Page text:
MPs have again rejected all alternative Brexit options in a second round of indicative votes.
Four proposals were brought forward to Parliament but all were rejected, one by a margin of just three votes.
The current default position is that Britain will leave without a deal on April 12th.
A confirmatory public vote on any deal was the most voted for proposal, with 280 MPs voting in favour, but was defeated by only 12.
Conservative MP Ken Clarke’s proposal for a permanent customs union, having been defeated by only eight last week, was narrowly defeated by three.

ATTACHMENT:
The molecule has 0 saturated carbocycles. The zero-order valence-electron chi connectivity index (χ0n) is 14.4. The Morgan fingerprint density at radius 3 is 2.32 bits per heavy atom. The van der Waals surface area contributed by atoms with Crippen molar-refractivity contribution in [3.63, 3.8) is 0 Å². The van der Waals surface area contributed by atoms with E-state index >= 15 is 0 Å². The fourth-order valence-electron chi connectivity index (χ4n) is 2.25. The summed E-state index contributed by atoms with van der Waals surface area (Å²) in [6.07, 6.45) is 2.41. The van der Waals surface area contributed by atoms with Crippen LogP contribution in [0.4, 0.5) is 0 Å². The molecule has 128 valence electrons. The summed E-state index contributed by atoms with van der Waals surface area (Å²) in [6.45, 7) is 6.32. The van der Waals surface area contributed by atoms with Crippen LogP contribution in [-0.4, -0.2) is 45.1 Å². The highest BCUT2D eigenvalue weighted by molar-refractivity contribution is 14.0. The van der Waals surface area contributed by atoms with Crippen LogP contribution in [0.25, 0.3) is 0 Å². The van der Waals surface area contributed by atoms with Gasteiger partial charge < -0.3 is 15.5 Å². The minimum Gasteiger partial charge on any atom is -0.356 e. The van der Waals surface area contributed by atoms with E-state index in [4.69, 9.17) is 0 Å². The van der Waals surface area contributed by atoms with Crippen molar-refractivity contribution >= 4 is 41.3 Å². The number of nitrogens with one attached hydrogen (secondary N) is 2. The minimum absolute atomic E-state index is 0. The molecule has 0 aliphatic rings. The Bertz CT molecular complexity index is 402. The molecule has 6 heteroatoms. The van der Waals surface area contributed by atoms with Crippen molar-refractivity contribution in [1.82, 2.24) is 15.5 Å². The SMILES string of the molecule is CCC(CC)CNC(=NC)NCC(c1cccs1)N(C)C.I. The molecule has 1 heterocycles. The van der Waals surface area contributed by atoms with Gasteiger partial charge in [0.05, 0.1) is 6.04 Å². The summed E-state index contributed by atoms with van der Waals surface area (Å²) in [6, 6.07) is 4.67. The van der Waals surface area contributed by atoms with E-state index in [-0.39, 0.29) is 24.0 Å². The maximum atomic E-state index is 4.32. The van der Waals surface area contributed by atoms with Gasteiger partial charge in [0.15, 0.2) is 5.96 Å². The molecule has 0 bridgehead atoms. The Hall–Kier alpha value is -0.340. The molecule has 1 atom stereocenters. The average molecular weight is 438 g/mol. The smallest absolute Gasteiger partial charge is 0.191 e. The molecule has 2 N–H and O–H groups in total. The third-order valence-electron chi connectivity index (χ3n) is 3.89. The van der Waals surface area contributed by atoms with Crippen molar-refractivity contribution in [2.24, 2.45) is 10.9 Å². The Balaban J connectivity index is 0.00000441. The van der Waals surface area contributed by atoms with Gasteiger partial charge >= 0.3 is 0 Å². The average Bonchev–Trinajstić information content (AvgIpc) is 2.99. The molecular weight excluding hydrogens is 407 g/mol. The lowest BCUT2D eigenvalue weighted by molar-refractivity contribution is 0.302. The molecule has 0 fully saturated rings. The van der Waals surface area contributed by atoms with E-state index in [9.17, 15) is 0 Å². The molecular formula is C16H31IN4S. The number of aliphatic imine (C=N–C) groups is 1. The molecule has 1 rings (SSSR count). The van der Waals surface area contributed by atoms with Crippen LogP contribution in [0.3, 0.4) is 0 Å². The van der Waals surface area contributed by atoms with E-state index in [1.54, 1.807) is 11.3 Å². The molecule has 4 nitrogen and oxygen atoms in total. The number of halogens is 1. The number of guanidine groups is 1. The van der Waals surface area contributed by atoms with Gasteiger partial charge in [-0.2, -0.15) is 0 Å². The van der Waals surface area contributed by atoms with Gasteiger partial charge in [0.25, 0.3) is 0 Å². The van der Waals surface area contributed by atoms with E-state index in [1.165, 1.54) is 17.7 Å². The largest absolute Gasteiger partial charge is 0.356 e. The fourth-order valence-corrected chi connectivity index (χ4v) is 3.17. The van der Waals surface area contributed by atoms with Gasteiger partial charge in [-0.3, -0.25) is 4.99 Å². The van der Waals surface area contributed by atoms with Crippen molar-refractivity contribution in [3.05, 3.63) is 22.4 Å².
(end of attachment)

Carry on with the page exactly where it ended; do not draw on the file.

Two other proposals, Common Market 2.0 and parliamentary supremacy, were voted down by 12 and 101 respectively.
All the options received less support than the withdrawal agreement got last week in Parliament, which saw 286 MPs vote in favour.
In a shocking moment, Nick Boles, the MP who put forward the Common Market 2.0 proposal, dramatically resigned the Conservative Party whip, saying that he had failed to find a way to compromise on Brexit ‘chiefly because my party refuses to compromise’. Colleagues shouted after him as he left the government benches, begging him not to go’.